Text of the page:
Articles & Episodes


4 Types of Mainline Protestant Camps

Feb 1, 2016 | Camp Research, Camp to Congregation

Christian camping ministry in the Mainline Protestant tradition is often broken down along denominational lines. We have Lutheran camps, Methodist camps, and so forth. These distinctions are not always helpful because camps have varying programmatic goals and ministry priorities. The camp director survey conducted as part of the Confirmation Project in fall 2014 reveals another way to think about the differences among our camps and conference centers.
One thing that is abundantly clear from the camp research that we have gathered thus far is that camps and retreat centers are effective catalysts for faith formation. Contrary to many anecdotal accounts, it is becoming clear that the residential camp experience has lasting effects on participants, and one of the clearest lasting effects is that camp participants tend to be more engaged in Christian community. This includes church attendance! They actually leave camp with a stronger desire to engage in congregational ministries. This highlights the importance of strong partnerships between camps and congregations.
A small portion of Mainline camps have a weak emphasis on faith formation in comparison to other camps, but these only account for about 7% of the total. The remaining 93% have a moderately strong or very strong emphasis on faith formation and Christian education that permeates all of their programs. The interesting and perhaps concerning reality is that not all of these camps have maintained strong ties to congregational ministries. Just as there is variation in the degree that camps emphasize faith, there is also variation in how strongly they identify with their denominational traditions and seek connection to congregations. Using both of these measurements reveals four types of Mainline Protestant camps:
1.    Nominally Christian Camps: camps with a weak connection to congregations/denominations and a low faith emphasis. Only 7% of camps fall into this category. They look very different from other Mainline camps and probably resemble secular camps to a large degree. They still may have worship, prayers, and even Bible study, though much less frequently than other camps. Faith practices are compartmentalized from other aspects of camp life.
2.     Compartmentalized Camps: camps with a moderate connection to congregations/denominations and a moderate faith emphasis. 22% of camps fall into this category. These camps do not show particularly strong connection to other ministries or particularly strong faith emphasis. Faith teachings and Christian practices are part of the camp program, but they are not given noticeably more emphasis than other aspects. Religion or, more often, “spirituality” is seen as an important piece of camp life, but it does not necessarily permeate all aspects of the program.
3.     Disconnected Camps: camps with a weak connection to congregations/denominations and a high faith emphasis. 29% of camps fall into this category. These camps are committed to faith formation, and Christianity permeates all aspects of camp programs. However, they deemphasize theological teachings specific to their denomination, and they have generally weak connections to congregational ministries. Camp directors are unlikely to have formal theological instruction, and clergy involvement is likely very low. The large number of camps fitting into this category is alarming because the camp experience does not stand alone as a singular life event. This category is a sign that the partnership between camps and congregations is weakening.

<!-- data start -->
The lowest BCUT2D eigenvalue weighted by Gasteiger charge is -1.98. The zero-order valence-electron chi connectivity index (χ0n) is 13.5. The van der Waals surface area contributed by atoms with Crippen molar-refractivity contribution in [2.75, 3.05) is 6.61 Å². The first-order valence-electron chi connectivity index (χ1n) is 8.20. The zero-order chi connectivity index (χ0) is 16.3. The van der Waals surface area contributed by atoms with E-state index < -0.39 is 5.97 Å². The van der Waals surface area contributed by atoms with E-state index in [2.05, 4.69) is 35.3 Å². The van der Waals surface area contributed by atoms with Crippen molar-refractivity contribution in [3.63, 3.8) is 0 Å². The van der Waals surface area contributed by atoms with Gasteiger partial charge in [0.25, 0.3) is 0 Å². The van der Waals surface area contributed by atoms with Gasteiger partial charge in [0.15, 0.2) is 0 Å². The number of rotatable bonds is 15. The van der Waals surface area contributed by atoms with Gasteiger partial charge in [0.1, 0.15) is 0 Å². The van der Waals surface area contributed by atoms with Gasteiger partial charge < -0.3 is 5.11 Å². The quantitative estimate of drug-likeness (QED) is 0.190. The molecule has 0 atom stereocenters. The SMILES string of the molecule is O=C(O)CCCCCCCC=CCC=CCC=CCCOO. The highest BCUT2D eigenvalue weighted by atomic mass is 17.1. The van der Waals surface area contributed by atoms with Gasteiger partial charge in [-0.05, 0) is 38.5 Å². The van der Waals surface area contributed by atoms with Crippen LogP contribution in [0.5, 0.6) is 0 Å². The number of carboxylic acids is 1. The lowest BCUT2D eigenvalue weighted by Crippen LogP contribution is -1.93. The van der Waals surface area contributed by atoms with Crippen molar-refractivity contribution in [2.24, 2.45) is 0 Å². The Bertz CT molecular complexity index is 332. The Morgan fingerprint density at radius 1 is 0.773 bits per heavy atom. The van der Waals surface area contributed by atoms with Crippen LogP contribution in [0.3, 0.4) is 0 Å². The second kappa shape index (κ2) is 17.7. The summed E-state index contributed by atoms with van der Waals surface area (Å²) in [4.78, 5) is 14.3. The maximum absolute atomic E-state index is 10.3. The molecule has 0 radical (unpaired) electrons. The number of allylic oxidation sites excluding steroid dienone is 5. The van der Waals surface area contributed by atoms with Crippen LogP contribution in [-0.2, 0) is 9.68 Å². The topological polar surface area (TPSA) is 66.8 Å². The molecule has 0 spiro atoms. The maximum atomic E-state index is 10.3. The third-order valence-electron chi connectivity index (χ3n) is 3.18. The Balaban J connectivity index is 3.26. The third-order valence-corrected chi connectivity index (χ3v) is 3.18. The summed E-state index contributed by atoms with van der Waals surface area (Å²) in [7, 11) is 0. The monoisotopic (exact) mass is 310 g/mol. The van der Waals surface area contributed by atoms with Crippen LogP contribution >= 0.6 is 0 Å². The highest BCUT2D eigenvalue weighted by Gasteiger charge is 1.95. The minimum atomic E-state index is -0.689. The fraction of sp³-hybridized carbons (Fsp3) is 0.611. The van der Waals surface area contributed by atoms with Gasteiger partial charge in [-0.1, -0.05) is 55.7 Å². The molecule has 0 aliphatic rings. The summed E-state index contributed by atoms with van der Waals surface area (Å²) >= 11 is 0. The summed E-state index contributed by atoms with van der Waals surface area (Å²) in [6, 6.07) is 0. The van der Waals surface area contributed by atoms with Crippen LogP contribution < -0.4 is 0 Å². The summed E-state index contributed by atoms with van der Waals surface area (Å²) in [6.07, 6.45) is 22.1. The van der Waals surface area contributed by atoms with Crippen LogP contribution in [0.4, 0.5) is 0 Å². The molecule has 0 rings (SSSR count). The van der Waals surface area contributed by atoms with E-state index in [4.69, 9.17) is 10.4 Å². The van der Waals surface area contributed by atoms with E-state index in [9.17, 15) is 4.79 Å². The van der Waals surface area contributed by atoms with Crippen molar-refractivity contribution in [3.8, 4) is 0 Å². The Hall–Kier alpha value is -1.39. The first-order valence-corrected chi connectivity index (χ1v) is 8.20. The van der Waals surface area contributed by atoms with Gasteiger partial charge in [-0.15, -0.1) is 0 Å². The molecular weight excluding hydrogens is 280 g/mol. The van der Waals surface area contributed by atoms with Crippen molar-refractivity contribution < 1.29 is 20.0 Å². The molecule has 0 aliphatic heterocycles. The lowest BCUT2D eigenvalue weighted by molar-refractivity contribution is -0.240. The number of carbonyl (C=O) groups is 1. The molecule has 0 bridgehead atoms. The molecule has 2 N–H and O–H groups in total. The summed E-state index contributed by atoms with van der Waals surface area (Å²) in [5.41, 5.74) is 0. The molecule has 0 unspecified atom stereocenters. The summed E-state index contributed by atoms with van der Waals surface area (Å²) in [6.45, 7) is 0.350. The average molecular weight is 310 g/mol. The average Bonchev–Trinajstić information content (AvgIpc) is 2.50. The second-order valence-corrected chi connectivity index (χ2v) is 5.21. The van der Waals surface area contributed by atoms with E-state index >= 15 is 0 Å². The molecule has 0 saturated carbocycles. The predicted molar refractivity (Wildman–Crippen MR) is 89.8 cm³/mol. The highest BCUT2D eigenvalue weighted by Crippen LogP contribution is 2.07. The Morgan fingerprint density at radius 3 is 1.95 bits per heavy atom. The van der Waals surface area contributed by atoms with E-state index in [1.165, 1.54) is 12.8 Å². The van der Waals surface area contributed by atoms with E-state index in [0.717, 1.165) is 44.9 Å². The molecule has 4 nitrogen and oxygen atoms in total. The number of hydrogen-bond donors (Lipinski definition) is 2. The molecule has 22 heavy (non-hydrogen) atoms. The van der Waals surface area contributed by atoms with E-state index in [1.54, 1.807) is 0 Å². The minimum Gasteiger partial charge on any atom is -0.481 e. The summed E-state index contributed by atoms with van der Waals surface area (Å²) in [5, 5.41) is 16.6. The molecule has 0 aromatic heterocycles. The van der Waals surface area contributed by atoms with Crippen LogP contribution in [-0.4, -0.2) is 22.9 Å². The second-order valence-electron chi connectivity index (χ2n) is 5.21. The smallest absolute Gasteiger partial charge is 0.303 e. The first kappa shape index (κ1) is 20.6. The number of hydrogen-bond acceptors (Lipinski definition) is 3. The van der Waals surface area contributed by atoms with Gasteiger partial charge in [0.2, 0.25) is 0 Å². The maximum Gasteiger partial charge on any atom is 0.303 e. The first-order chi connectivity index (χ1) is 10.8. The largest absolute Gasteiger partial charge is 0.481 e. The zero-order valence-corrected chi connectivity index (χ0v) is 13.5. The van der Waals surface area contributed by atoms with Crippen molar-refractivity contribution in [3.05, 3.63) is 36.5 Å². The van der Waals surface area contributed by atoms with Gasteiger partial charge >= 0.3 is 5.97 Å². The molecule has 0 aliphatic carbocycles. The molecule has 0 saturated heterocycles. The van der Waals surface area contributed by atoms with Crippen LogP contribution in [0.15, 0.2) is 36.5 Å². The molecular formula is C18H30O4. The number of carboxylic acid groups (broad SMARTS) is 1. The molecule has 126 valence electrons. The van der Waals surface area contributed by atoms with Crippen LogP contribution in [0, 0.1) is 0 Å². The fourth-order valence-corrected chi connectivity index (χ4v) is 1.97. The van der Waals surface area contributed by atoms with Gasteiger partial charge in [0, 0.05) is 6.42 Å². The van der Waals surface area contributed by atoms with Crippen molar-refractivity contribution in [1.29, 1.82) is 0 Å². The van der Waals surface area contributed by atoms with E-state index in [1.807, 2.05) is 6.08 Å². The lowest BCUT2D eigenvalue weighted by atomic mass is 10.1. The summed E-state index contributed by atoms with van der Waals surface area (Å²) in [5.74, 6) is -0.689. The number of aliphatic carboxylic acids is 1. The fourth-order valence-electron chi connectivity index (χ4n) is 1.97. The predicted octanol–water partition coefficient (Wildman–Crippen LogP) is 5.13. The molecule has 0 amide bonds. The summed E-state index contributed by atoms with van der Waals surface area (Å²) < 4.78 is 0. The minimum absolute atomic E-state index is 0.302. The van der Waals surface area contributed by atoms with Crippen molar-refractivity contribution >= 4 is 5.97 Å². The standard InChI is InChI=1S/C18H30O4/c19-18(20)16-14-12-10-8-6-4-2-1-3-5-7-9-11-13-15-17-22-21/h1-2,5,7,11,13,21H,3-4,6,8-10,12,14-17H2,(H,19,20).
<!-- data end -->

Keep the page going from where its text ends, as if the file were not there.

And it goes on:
4.     Integrated Camps: camps with a strong connection to congregations/denominations and a high faith emphasis. 42% of camps fall into this category. These camps exhibit high clergy involvement and strong connection to congregations in terms of philosophy and program. They appear to be strong partners in ministry with congregations and denominational leaders. They tend to emphasize Christian education and specific theological teachings/practices more so than the other camps. These camps most closely resemble the historical priorities of Christian camping ministry in the Protestant tradition. They see themselves as part of a larger ecology of faith formation, and they intentionally try to strengthen partnerships with other ministries.


The Christian camp, conference, or retreat experience does not stand on its own! It is necessarily part of a much larger ecology of faith formation. Denominational differences among camps are not always helpful distinctions. A disconnected Lutheran camp may not look Lutheran at all, though it may share many of the ministry priorities of a disconnected Episcopal camp. Understanding where our camps fall in terms of these 4 categories can help us understand their strengths and weaknesses. It can also help us make distinctions when we are talking about Christian camping ministry. Some clergy members, theologians, or parents level critiques at camping ministry as a whole because they are lumping all camps together. People base their assumptions on their experiences. There are clergy members who do not want to support camp and retreat ministries because they have experienced mostly nominally Christian or disconnected camps. We can tell a more complete story of Christian camping ministry. We can also seek greater connections between camps and congregations. I firmly believe that these connections are vital to the future of both camps and congregations, and I would love to see many more of our camps shift to the integrated piece of the pie.

Where does your camp fit into the mix?

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